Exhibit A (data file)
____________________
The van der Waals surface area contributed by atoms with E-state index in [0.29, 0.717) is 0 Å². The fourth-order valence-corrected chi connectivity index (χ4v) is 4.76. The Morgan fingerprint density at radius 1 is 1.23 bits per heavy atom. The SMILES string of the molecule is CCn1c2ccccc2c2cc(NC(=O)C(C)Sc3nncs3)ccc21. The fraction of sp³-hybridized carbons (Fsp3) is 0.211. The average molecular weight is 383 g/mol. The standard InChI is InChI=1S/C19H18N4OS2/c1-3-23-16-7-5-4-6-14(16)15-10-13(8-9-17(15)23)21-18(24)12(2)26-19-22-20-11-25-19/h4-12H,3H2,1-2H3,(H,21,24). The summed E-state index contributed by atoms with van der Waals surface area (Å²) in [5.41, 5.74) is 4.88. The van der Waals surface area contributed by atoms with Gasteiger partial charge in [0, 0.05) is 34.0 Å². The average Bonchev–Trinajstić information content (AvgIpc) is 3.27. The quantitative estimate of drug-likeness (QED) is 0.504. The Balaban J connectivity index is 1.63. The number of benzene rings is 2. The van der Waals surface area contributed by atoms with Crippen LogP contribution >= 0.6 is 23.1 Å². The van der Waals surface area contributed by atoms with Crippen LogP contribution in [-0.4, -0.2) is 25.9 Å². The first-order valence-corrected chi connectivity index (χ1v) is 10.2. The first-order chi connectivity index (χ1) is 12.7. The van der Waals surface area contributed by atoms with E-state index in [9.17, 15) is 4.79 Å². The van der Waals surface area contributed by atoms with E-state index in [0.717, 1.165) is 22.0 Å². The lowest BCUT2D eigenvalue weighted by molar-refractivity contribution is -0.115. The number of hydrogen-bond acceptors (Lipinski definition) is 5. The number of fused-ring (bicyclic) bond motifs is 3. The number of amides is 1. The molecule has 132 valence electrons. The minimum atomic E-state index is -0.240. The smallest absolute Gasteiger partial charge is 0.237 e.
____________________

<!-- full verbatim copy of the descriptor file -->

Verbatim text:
The van der Waals surface area contributed by atoms with E-state index in [0.29, 0.717) is 0 Å². The fourth-order valence-corrected chi connectivity index (χ4v) is 4.76. The Morgan fingerprint density at radius 1 is 1.23 bits per heavy atom. The SMILES string of the molecule is CCn1c2ccccc2c2cc(NC(=O)C(C)Sc3nncs3)ccc21. The fraction of sp³-hybridized carbons (Fsp3) is 0.211. The average molecular weight is 383 g/mol. The standard InChI is InChI=1S/C19H18N4OS2/c1-3-23-16-7-5-4-6-14(16)15-10-13(8-9-17(15)23)21-18(24)12(2)26-19-22-20-11-25-19/h4-12H,3H2,1-2H3,(H,21,24). The summed E-state index contributed by atoms with van der Waals surface area (Å²) in [5.41, 5.74) is 4.88. The van der Waals surface area contributed by atoms with Gasteiger partial charge in [0, 0.05) is 34.0 Å². The average Bonchev–Trinajstić information content (AvgIpc) is 3.27. The quantitative estimate of drug-likeness (QED) is 0.504. The Balaban J connectivity index is 1.63. The number of benzene rings is 2. The van der Waals surface area contributed by atoms with Crippen LogP contribution >= 0.6 is 23.1 Å². The van der Waals surface area contributed by atoms with Crippen LogP contribution in [-0.4, -0.2) is 25.9 Å². The first-order valence-corrected chi connectivity index (χ1v) is 10.2. The first-order chi connectivity index (χ1) is 12.7. The van der Waals surface area contributed by atoms with E-state index in [9.17, 15) is 4.79 Å². The van der Waals surface area contributed by atoms with E-state index in [0.717, 1.165) is 22.0 Å². The lowest BCUT2D eigenvalue weighted by molar-refractivity contribution is -0.115. The number of hydrogen-bond acceptors (Lipinski definition) is 5. The number of fused-ring (bicyclic) bond motifs is 3. The number of amides is 1. The molecule has 132 valence electrons. The minimum atomic E-state index is -0.240. The smallest absolute Gasteiger partial charge is 0.237 e.